Preliminarily, suffice it to say that plaintiff Edwards, then a young and attractive woman, was injured in an automobile accident, in January, 1972, under circumstances which caused appellant Travelers to, in effect, concede liability under a $50,000 policy issued by it covering the car in which she was a passenger. Her injuries included brain-stem damage, a paralysis of her left arm and leg, and eye damage requiring corrective surgery. She is permanently disabled and unable to resume her former employment as a secretary. She employed plaintiff Jackson as her attorney, and he advised Travelers of such representation. Travelers responded that until Mrs. Edwards was divorced or had a legal guardian, it would not recognize Jackson as her attorney. Based upon the false representation that she could not have an attorney and have her bills paid on an "advance pay system," Mrs. Edwards, in March, 1972, signed a statement written by a Travelers' agent to the effect that she was not represented by counsel. Jackson was thereby led to believe that he had been discharged and did not participate in any way in the settlement which followed. That settlement, made in August, 1972, was for $25,000 plus special damages already paid for before the settlement for a total amount of $34,974.35. The settlement was preceded by representations by a Travelers' agent to the effect that the carrier could go no higher and that all medical expenses had been paid, neither of which was in fact a true statement.
As hereinabove indicated, plaintiffs Edwards and Jackson thereupon brought this action, in June, 1974, to recover damages for fraud in the procurement of the settlement and for improper interference with the attorney-client relationship.
Defendant Travelers makes three basic arguments against the award of damages to plaintiff Edwards. Travelers contends that it did not commit fraud, misrepresentation, and deceit in procuring the settlement with plaintiff Edwards. Defendant Travelers contends that the one year Tennessee statute of limitations, T.C.A. § 28-304, barred any claim plaintiff Edwards had. Travelers contends that the award of damages to plaintiff Edwards was not proper. We are not persuaded by any of these arguments.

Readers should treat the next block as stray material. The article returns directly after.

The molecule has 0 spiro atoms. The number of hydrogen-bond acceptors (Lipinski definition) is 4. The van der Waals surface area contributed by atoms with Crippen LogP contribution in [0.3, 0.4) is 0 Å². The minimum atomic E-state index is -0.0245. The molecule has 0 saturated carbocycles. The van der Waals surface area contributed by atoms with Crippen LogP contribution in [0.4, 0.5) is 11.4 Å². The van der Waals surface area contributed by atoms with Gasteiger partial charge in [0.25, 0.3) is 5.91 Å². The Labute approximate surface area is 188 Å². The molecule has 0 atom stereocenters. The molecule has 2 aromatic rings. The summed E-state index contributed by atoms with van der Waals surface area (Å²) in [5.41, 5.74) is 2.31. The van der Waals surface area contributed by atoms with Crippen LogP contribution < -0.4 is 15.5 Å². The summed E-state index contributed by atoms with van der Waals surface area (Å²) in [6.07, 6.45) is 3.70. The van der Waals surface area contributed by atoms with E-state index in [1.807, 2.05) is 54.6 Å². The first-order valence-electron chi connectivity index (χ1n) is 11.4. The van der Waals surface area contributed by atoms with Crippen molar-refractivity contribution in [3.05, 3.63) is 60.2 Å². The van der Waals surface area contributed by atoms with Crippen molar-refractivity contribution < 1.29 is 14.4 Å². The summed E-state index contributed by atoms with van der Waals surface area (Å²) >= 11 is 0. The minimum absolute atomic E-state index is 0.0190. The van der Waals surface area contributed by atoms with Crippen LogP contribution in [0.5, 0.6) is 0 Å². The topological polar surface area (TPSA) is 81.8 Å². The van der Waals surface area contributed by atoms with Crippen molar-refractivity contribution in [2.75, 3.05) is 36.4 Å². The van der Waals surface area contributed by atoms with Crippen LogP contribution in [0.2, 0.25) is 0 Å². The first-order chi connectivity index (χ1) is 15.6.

The district court's determination that defendant Travelers was guilty of fraud, misrepresentation, and deceit is supported by the record and applicable law. The six elements of the tort of fraud, misrepresentation, and deceit were satisfied in the present case by evidence of the false representations made by defendant Travelers to plaintiff Edwards initially when defendant Travelers stripped her of counsel in March, 1972, and then when a settlement was reached in August, 1972, after direct negotiations with plaintiff Edwards.
First, there must be a representation of an existing or past fact and not an opinion or a conjecture as to future events. A. Landreth Co. v. Schevenel, 102 Tenn. 486, 52 S.W. 148 (1899); Haynes v. Cumberland Builders, Inc., 546 S.W.2d 228, 232 (Tenn.App. 1976), cert. denied, (1977); Dozier v. Hawthorne Development Co., 37 Tenn. App. 279, 262 S.W.2d 705, 710, cert. denied, (1953); Georgia Marble Co. v. Standard Tile Co., 19 Tenn. App. 258, 86 S.W.2d 429, 432, cert. denied, (1935); Silvers v. TTC Industries, Inc., 484 F.2d 194, 198 (6th Cir. 1973); Butts v. Colonial Refrigerated Transportation, Inc., 290 F.2d 221, 222 (6th Cir. 1961); Cumberland Portland Cement Co. v. Reconstruction Finance Corp., 140 F. Supp. 739, 751 (E.D.Tenn. 1953), aff'd 232 F.2d 930 (6th Cir. 1956). The representations made by Travelers through its claim representative Ray Davidson were ones of present fact. In March, 1972, Davidson told plaintiff Edwards that her bills could not be paid on the advance pay system if she retained an attorney. In August, 1972, Davidson told plaintiff Edwards that all her bills had been paid by Travelers and that $25,000 above what already had been paid was all she could receive from Travelers. These statements were not opinions or conjectures as to future events.